The Grand Lake Centre of Economic Development has more than 40 years of history to celebrate, says its new president, but its future could be just as bright.
Glenda Garnier was named president of the Humber Valley area group during its annual general meeting at the Pasadena Ski and Nature Park this past weekend. She was also at the helm of the board of directors in 2012.
“We really need to look at where we came from and where we are going,” Garnier said.
While many economic development associations throughout the province have closed its doors due to lack of government funding in more recent years, the Grand Lake board has continued to sustain itself largely through volunteer support, said Garnier.
Its beginnings date back before the establishment of the regional economic development boards and exists along with between 20 and 30 economic development boards still active in the province. Of those, Garnier said about eight or nine are from the west coast or Northern Peninsula areas.
Along with the effort of its volunteers — of whom she singled out longtime treasurer Wynona White — is the organization’s building located off the Trans-Canada Highway in Deer Lake. She said that facility has been able to generate income for the group to be able to offset much of their costs.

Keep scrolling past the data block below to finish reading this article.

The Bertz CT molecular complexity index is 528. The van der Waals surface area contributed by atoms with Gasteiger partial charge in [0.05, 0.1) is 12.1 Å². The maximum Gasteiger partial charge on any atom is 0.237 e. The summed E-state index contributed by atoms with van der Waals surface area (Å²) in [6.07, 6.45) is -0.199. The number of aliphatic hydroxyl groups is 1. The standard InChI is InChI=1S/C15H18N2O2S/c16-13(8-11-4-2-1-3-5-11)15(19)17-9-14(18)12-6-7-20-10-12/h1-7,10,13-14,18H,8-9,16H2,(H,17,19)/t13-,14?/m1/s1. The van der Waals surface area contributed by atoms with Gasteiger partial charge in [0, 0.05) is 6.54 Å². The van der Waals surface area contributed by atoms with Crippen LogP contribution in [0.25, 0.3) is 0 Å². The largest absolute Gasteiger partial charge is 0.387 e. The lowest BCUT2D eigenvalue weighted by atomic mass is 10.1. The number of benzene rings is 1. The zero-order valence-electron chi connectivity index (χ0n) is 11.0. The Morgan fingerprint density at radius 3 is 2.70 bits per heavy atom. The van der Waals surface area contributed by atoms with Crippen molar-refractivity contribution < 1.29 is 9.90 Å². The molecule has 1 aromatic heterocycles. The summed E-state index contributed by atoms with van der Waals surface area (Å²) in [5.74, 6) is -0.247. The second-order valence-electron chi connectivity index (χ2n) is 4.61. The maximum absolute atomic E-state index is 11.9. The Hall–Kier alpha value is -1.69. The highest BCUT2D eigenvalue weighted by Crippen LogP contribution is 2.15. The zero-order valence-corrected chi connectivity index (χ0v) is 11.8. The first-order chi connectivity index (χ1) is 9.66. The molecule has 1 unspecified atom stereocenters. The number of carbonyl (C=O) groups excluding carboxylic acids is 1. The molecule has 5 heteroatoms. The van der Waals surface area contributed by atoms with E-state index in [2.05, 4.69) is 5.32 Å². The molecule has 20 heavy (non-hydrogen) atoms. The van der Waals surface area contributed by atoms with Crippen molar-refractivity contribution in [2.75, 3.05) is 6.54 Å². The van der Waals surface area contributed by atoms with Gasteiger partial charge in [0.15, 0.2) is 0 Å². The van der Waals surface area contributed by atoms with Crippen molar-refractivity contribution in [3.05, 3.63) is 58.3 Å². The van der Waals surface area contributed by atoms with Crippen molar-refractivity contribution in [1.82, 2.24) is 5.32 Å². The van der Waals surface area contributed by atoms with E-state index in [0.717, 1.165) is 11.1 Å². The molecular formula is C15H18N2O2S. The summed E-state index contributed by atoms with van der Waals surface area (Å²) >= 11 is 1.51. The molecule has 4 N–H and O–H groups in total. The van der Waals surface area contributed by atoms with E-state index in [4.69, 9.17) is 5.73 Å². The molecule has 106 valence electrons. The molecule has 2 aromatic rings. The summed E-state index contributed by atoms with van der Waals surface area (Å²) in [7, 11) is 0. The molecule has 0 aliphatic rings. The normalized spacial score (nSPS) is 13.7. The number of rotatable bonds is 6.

With such past accomplishments as the Humber Valley Agricultural Fair or “Fall Fair,” the Strawberry Festival, the Humber Valley Golf and Country Club and the Insectarium — all of which the organization was responsible for or helped establish in its early stages, according to Garnier — they have been able to survive.
However, it is not an organization relying on its past to hang on to that existence. The new president said there are lots of ideas about what the group can do to further social and economic development in the Humber Valley.
There are discussions pertaining to establishing an exhibition grounds in Reidville for such events as the agricultural fair, antique car and home shows.
The organization has capacity-building workshops scheduled for May 24 in Cormack. There they will be looking at the various sectors of development in the region and how the organization can help fill any gaps.
“In recent years there hasn’t been corresponding development in the areas around the (Humber) Valley,” she said. “There is quite a lot of interest in it now.
“We have some ideas of our own, but we want to talk to other organizations and municipalities that might be involved in those initiatives.”